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Tyler Evans, MD fights COVID-19 in New York City.

Dr. Tyler B. Evans ’02 has fought on front lines of major disease outbreaks around the globe. He promoted public health measures in South Africa at the height of the AIDS crisis and he donned full protective gear in 110 degree heat to treat Ebola patients in Sierra Leone. So it was perhaps no surprise that when the novel coronavirus arrived in the United States, he moved across the county to become the chief medical officer overseeing the COVID-19 response for the New York City Department of Emergency Management.

The USC Leonard Davis School alumnus is now leading isolation and quarantine coordination efforts in the nation’s most populous city and spends his days – and some nights – tending to patients at the makeshift hospital erected on the grounds of the U.S. Open Tennis Center in Queens.

“I’m sitting here in a tennis field hospital with incredibly sick people, but they all have what we refer to as social determinants of health,” he said. “They all are people that historically don’t have a great access to healthcare. So there’s a lot of factors involved that have led them to be more vulnerable.”

Beyond improving individual lives he is on a mission to make systemic change in health care delivery and services; and to recruit students and professionals of all fields to contribute to the cause. He says it takes all kinds of skills, from creating databases, to writing code, to developing infrastructure to affect humanitarian change.

“A lot of the developments are not as sexy and cool and exciting as people think they are,” he said. “But all those parts ultimately end up leading to our ability to save lives,” he said.


It was an experience at USC that set the course for Evans’ altruistic career. “We’d go down to the Mexican border with an organization and provide medical care once or twice a month,” he recalls. “That was definitely an eye-opener for me. USC really primed me and launched my academic career.”

As a pre-med student, Evans was searching for a discipline that could bridge his interests in both the social and biomedical sciences. Gerontology was the perfect fit. “The Leonard Davis School was well renowned for being the only school in the country with an actual undergraduate major,” he says.

After graduation, he earned a degree in public health from Columbia University and set off on a path that both cemented his desire and provided specialized expertise for a multifaceted career focused on improving health and health care for the world’s most vulnerable populations.

He became a medical doctor, earning his degree from the Sackler School of Medicine in Israel and completing a residency in internal and preventive medicine at the University of Arizona and the State University of New York at Buffalo. His training and education continued with a masters in epidemiology from SUNY Buffalo and a fellowship in tropical medicine and hygiene from  the London School of Hygiene and Tropical Medicine. He describes himself as a “humanitarian, who just happens to be a doctor” and says his ultimate objective is to lend is voice to the voiceless across the globe.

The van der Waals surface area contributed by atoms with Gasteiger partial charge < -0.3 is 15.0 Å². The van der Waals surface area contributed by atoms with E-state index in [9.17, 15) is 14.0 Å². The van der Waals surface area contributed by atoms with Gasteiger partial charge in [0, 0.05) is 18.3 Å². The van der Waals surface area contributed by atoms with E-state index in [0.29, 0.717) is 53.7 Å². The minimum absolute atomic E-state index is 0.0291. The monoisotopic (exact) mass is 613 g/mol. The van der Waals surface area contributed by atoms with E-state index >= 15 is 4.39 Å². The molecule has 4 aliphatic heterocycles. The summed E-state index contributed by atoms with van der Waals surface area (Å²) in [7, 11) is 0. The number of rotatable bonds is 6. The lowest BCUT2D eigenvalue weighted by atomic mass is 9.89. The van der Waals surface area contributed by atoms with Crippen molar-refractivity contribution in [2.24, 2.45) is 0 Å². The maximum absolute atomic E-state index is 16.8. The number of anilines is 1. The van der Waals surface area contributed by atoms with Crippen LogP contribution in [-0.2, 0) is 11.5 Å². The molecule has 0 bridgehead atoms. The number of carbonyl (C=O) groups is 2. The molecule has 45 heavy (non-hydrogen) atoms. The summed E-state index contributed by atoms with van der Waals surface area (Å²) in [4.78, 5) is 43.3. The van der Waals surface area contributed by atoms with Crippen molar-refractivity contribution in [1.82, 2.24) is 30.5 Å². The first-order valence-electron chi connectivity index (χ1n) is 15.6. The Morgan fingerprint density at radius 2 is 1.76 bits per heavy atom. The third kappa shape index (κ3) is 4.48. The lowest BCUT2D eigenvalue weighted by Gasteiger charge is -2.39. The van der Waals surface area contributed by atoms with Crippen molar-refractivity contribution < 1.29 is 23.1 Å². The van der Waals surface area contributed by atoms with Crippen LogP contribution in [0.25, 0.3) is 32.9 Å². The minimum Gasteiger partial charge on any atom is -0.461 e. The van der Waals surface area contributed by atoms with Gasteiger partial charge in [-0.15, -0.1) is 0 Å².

“They’re the ones who need help,” he said.

In addition to a number of international missions, mostly in sub-Saharan Africa, South Asia and the Middle East with Doctors without Borders, Partners in Health and other global organizations, he has also worked domestically serving Native Americans with the Indian Health Service, as well as at a large federally qualified health center in NYC, where he established one of the first integrated programs for providing primary and mental health care to refugees asylum-seekers. He is one of the founders of the NYC Refugee and Asylee Health Coalition and served as the  national director of infectious disease at the largest community-based HIV/AIDS organization in the U.S.

Evans has also maintained his connection to USC. He’s back at the Leonard Davis School. This time as an adjunct associate professor, where he plans to develop a seminar on humanitarian medicine. In the meantime, he recently took time out of his busy schedule to speak to his former professor John Walsh via a Zoom call, in which he imparted this message to students.

“It’s so important that, throughout your career, whether it’s in medicine or public health or whatever field you decide, to just try to do the right thing and lead your career with your moral compass, and ultimately try to impact, populations that need it the most,” he said, while emphasizing that the students too have something to gain from this approach.

“I assure you that, ultimately, your lives both professionally and personally will be very rich and meaningful.”

Photos courtesy of Tyler Evans

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